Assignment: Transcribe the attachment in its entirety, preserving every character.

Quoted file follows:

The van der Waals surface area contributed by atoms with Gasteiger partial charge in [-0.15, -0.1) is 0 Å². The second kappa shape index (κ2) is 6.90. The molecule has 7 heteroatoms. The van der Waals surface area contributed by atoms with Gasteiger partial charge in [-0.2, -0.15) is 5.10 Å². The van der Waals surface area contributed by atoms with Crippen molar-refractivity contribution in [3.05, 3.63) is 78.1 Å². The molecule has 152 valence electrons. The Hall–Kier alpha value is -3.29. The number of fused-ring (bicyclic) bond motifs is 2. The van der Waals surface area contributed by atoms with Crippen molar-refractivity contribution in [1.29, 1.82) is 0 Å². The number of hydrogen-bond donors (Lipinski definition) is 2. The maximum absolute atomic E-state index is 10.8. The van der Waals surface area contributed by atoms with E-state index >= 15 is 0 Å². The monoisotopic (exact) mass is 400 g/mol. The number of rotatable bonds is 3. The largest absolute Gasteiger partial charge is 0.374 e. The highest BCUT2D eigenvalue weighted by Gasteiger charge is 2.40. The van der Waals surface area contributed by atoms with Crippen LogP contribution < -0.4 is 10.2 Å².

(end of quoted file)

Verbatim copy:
The van der Waals surface area contributed by atoms with Gasteiger partial charge in [-0.15, -0.1) is 0 Å². The second kappa shape index (κ2) is 6.90. The molecule has 7 heteroatoms. The van der Waals surface area contributed by atoms with Gasteiger partial charge in [-0.2, -0.15) is 5.10 Å². The van der Waals surface area contributed by atoms with Crippen molar-refractivity contribution in [3.05, 3.63) is 78.1 Å². The molecule has 152 valence electrons. The Hall–Kier alpha value is -3.29. The number of fused-ring (bicyclic) bond motifs is 2. The van der Waals surface area contributed by atoms with Crippen molar-refractivity contribution in [1.29, 1.82) is 0 Å². The number of hydrogen-bond donors (Lipinski definition) is 2. The maximum absolute atomic E-state index is 10.8. The van der Waals surface area contributed by atoms with E-state index >= 15 is 0 Å². The monoisotopic (exact) mass is 400 g/mol. The number of rotatable bonds is 3. The largest absolute Gasteiger partial charge is 0.374 e. The highest BCUT2D eigenvalue weighted by Gasteiger charge is 2.40. The van der Waals surface area contributed by atoms with Crippen LogP contribution < -0.4 is 10.2 Å².